On the morning of April 24, 2018, David Tronnes called 911 to report that his wife, Shanti Cooper-Tronnes, had fallen in the bathtub of their Orlando home. The seemingly-distraught husband was emotional and panicked while claiming he tried to resuscitate his wife.
But police believe his story is a lie — and they allege he beat and choked Cooper-Tronnes long before calling for help. According to a police report obtained by PEOPLE, cops allege Tronnes killed his wife and then went for a walk, took his dogs to a park and did some work around the house before the 911 call.
An autopsy revealed Cooper-Tronnes, 38, died from blunt force trauma to the head and strangulation. Moreover, crime scene investigators noted that the woman’s body was completely dry, which contradicted her husband’s claim that she had been in the partially-filled tub.
Four months after the body was discovered, Tronnes was arrested and charged with first-degree murder. He pleaded not guilty and was ordered to be held without bond.
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Tronnes faces trial later this year—- and authorities allege he had predicated his entire relationship with his wife on a lie. After the couple met on Match.com, he allegedly told her that he had inherited between $4 million and $6 million from his father — a claim that turned out to be untrue.
Friends started noticing that Tronnes paid for very little of the couple’s bills — and that he expected Cooper-Tronnes to keep them afloat financially. “He always talked about how he had a ton of money, but she couldn’t figure out why he was such a miser,” Cooper-Tronnes’ friend Melissa Burzinski told police after her death.
Authorities allege Tronnes killed his wife after she learned the truth about his finances — and also after learning he was allegedly going to bathhouses for anonymous sex with men.
For more on David Tronnes’ alleged web of lies, subscribe now to PEOPLE or pick up this week’s issue, on newsstands Friday.
Central to the case are the seeming contradictions in Tronnes’ story.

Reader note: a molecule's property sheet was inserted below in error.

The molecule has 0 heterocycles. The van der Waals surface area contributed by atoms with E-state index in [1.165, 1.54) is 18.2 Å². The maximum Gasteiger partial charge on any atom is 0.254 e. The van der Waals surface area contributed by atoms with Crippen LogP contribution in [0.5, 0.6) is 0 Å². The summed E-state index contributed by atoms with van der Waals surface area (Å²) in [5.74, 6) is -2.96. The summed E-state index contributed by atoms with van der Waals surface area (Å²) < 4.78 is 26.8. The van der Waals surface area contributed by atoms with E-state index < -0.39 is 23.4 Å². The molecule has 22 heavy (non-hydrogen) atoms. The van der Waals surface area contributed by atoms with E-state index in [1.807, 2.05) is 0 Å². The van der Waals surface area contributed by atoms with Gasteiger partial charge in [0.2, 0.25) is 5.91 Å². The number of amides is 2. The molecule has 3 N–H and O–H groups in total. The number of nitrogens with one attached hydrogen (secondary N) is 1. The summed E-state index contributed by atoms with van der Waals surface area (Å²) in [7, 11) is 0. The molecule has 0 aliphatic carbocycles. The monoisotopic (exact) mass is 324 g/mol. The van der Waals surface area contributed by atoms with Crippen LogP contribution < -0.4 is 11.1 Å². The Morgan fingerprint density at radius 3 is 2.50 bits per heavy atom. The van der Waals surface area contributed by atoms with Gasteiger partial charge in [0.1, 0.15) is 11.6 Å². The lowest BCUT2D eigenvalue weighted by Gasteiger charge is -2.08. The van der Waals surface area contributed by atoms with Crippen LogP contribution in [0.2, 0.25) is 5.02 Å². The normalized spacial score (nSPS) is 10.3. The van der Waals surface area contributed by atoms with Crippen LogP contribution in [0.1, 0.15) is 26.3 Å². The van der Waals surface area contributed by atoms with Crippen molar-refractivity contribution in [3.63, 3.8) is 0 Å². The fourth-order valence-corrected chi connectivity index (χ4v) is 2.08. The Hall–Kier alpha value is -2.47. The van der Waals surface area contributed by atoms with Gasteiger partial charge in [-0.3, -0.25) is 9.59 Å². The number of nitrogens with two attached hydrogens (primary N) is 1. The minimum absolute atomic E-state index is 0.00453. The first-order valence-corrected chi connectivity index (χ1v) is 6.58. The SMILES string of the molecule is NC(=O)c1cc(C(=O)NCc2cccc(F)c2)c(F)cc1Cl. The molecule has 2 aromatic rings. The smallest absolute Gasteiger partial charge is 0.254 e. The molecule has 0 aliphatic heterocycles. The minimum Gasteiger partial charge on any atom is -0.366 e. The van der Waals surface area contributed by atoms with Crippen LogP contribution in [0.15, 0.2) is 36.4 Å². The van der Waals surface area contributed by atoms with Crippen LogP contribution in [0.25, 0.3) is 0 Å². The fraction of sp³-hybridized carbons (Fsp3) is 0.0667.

Police Detectives Teresa Sprague and Barb McClelland grilled Tronnes in a five-hour interview in which they asked him about the timeline of his wife’s death. As Tronnes maintained his innocence, both Sprague and McClelland told him that his story “ make any sense” and that physical evidence in the home contradicted his explanation.
Detective Sprague believes Cooper-Tronnes was actually ambushed by her husband on the previous night, as she got ready for bed. She was wearing only one earring, while the other earring was on her nightstand along with her other jewelry and cell phone.
“It seemed plausible to me she had placed her cell phone on the nightstand and started to remove her jewelry, including her watch and one earring, and was in the process of removing her left earring when she was attacked,” Sprague wrote in a police report.
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Sprague noted that Cooper-Tronnes had no defensive wounds on her arms, indicating that she may have been knocked out by the first blow.
In the police report, Sprague alleged that Tronnes likely moved the body to the bathtub after he killed her, cleaned up the scene and then moved the body back to the bedroom. While Tronnes told detectives he found his wife in the bathtub and moved her onto a mattress pad on the floor, Sprague alleged that the amount of blood on the bedroom floor indicated that the woman’s body was likely on the floor for a while.
Tronnes has claimed that he is indigent, and will now be represented by a public defender. His trial is scheduled to begin later this year. He is being held in jail without bond.